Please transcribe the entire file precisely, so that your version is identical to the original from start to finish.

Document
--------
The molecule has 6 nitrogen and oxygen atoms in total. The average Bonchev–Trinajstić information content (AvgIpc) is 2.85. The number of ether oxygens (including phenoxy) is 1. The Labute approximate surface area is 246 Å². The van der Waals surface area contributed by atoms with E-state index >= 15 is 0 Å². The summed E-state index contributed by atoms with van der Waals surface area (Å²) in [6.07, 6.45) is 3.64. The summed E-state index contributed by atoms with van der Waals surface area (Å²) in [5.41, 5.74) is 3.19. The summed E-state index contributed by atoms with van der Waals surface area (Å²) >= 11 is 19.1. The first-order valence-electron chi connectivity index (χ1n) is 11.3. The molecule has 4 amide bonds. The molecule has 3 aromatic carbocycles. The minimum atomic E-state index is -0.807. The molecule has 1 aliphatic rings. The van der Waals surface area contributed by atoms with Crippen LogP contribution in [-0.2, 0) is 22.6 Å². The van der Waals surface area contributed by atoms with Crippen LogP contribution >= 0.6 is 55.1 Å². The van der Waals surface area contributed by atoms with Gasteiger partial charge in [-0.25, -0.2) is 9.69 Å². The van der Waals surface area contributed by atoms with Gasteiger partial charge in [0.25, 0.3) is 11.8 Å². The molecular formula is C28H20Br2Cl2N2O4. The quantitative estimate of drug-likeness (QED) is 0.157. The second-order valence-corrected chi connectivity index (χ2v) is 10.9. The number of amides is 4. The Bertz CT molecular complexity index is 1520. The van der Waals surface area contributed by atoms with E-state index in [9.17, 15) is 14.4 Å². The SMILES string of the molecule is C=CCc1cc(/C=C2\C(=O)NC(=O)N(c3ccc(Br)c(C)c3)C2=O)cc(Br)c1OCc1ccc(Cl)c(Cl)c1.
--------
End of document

The molecule has 6 nitrogen and oxygen atoms in total. The average Bonchev–Trinajstić information content (AvgIpc) is 2.85. The number of ether oxygens (including phenoxy) is 1. The Labute approximate surface area is 246 Å². The van der Waals surface area contributed by atoms with E-state index >= 15 is 0 Å². The summed E-state index contributed by atoms with van der Waals surface area (Å²) in [6.07, 6.45) is 3.64. The summed E-state index contributed by atoms with van der Waals surface area (Å²) in [5.41, 5.74) is 3.19. The summed E-state index contributed by atoms with van der Waals surface area (Å²) >= 11 is 19.1. The first-order valence-electron chi connectivity index (χ1n) is 11.3. The molecule has 4 amide bonds. The molecule has 3 aromatic carbocycles. The minimum atomic E-state index is -0.807. The molecule has 1 aliphatic rings. The van der Waals surface area contributed by atoms with Crippen LogP contribution in [-0.2, 0) is 22.6 Å². The van der Waals surface area contributed by atoms with Crippen LogP contribution >= 0.6 is 55.1 Å². The van der Waals surface area contributed by atoms with Gasteiger partial charge in [-0.25, -0.2) is 9.69 Å². The van der Waals surface area contributed by atoms with Gasteiger partial charge in [0.25, 0.3) is 11.8 Å². The molecular formula is C28H20Br2Cl2N2O4. The quantitative estimate of drug-likeness (QED) is 0.157. The second-order valence-corrected chi connectivity index (χ2v) is 10.9. The number of amides is 4. The Bertz CT molecular complexity index is 1520. The van der Waals surface area contributed by atoms with E-state index in [9.17, 15) is 14.4 Å². The SMILES string of the molecule is C=CCc1cc(/C=C2\C(=O)NC(=O)N(c3ccc(Br)c(C)c3)C2=O)cc(Br)c1OCc1ccc(Cl)c(Cl)c1.